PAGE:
Nashua City Hall

Nashua City Hall.

After being the target of cyber fraud, the city of Nashua has reached an agreement that will require it to pay $22,500 more than anticipated for work completed by a Massachusetts vendor.

Nashua was the victim of a fraudulent scheme earlier this year involving a nearly $41,000 payment that never made its way to the intended vendor.

“ … The city has reached an agreement with Sterling Corporation to share in the losses incurred from the misdirected payment of $40,522.50 that was made to another third party representing themselves as Sterling Corporation,” John Griffin, chief financial officer, wrote in a recent memo to the Board of Aldermen.

City officials were notified of the scam in April. The city was billed nearly $41,000 from a Sterling Corporation of Massachusetts for work it completed to relocate the city’s public health department from its building at 18 Mulberry St. to the Landmark Building at 142 Main St.

The temporary move was necessary to allow for renovations to take place at the public health department’s home site.

Mayor Jim Donchess explained earlier that the vendor’s computer system was hacked and that an email address was altered by one character in order to access the accounting system.

The hacker then changed the bank to which they were seeking to have the ACH (automated clearing house) transfer completed and the city’s accounts payable division unknowingly made the transfer to the fraudulent vendor in the amount of almost $41,000.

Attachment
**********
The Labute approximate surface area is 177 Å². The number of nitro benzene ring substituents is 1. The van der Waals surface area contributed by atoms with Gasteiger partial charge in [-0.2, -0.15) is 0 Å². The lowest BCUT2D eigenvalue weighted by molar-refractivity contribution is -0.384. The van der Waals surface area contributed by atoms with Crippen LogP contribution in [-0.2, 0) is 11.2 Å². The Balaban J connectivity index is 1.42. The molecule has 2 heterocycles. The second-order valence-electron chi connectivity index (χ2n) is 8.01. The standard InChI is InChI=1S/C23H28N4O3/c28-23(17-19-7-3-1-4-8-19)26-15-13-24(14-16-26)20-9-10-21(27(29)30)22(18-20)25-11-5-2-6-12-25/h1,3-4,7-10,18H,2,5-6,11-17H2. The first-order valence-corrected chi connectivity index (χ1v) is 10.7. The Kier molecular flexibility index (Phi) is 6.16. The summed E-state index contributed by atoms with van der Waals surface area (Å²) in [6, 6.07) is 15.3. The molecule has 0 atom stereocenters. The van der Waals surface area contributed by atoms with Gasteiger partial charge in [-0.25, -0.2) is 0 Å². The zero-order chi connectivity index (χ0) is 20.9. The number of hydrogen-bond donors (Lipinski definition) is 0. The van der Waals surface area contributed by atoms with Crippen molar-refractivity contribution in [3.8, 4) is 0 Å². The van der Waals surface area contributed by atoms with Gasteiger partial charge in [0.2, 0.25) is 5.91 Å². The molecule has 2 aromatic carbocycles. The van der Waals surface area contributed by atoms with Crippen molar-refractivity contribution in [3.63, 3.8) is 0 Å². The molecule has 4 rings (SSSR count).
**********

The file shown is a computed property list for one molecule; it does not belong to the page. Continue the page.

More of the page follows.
Although the city paid for services rendered, that initial $41,000 payment was retrieved by a scammer, city officials said.

“Sterling Corporation has accepted a discounted payment in the amount of $22,500 in full satisfaction of their invoices to the city of Nashua that totaled $40,522.50,” wrote Griffin.

“This is a loss and we negotiated it down,” attorney Steve Bolton, corporation counsel for the city, said Wednesday.

Bolton said the city worked well with Sterling Corporation on the negotiations, but there were some discussions on who was most at fault.

“I think there is some blame to spread around,” he added.

There was no insurance coverage in this case, said Bolton, explaining the deductible for that would be about $110,000.

The scheme bore some similarity one that recently unfolded in Peterborough, but Bolton stressed that Peterborough was defrauded by about $2.3 million.

“It is very unfortunate for those folks there, and it does present a much bigger problem for them,” said Bolton. “We wish it didn’t happen here, but it is nothing that we can’t survive quite well.”

With a fund balance of $36 million, he said an extra payment of $22,500 can be absorbed.

“Still, we don’t want to waste a penny,” added Bolton.

Safeguards have been put in place to prevent this type of scheme from happening in the future, and a procedure has been adopted in Nashua with regards to any changes in remittance instructions for pending invoices, said city officials.